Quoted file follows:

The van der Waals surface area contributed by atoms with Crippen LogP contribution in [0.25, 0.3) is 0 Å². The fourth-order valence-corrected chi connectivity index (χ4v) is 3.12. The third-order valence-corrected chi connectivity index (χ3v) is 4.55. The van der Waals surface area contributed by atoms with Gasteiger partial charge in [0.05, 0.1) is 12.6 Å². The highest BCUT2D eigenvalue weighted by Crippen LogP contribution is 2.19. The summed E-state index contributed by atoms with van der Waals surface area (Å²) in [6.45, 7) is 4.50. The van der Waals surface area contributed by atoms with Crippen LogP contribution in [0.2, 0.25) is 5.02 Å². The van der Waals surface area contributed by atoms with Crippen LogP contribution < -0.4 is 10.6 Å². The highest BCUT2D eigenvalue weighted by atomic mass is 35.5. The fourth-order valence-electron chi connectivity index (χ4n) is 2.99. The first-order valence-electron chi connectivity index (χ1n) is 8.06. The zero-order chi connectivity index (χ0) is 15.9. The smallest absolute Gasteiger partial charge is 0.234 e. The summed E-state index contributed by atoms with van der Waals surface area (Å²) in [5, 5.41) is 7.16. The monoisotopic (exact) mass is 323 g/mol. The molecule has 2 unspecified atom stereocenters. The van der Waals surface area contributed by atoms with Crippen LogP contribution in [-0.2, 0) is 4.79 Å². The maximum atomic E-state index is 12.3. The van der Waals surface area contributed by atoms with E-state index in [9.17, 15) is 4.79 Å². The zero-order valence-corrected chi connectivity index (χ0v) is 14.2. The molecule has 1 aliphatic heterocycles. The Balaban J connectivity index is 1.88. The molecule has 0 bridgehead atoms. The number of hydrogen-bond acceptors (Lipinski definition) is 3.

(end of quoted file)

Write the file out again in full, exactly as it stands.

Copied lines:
The van der Waals surface area contributed by atoms with Crippen LogP contribution in [0.25, 0.3) is 0 Å². The fourth-order valence-corrected chi connectivity index (χ4v) is 3.12. The third-order valence-corrected chi connectivity index (χ3v) is 4.55. The van der Waals surface area contributed by atoms with Gasteiger partial charge in [0.05, 0.1) is 12.6 Å². The highest BCUT2D eigenvalue weighted by Crippen LogP contribution is 2.19. The summed E-state index contributed by atoms with van der Waals surface area (Å²) in [6.45, 7) is 4.50. The van der Waals surface area contributed by atoms with Crippen LogP contribution in [0.2, 0.25) is 5.02 Å². The van der Waals surface area contributed by atoms with Crippen LogP contribution < -0.4 is 10.6 Å². The highest BCUT2D eigenvalue weighted by atomic mass is 35.5. The fourth-order valence-electron chi connectivity index (χ4n) is 2.99. The first-order valence-electron chi connectivity index (χ1n) is 8.06. The zero-order chi connectivity index (χ0) is 15.9. The smallest absolute Gasteiger partial charge is 0.234 e. The summed E-state index contributed by atoms with van der Waals surface area (Å²) in [5, 5.41) is 7.16. The monoisotopic (exact) mass is 323 g/mol. The molecule has 2 unspecified atom stereocenters. The van der Waals surface area contributed by atoms with Crippen LogP contribution in [-0.2, 0) is 4.79 Å². The maximum atomic E-state index is 12.3. The van der Waals surface area contributed by atoms with E-state index in [9.17, 15) is 4.79 Å². The zero-order valence-corrected chi connectivity index (χ0v) is 14.2. The molecule has 1 aliphatic heterocycles. The Balaban J connectivity index is 1.88. The molecule has 0 bridgehead atoms. The number of hydrogen-bond acceptors (Lipinski definition) is 3.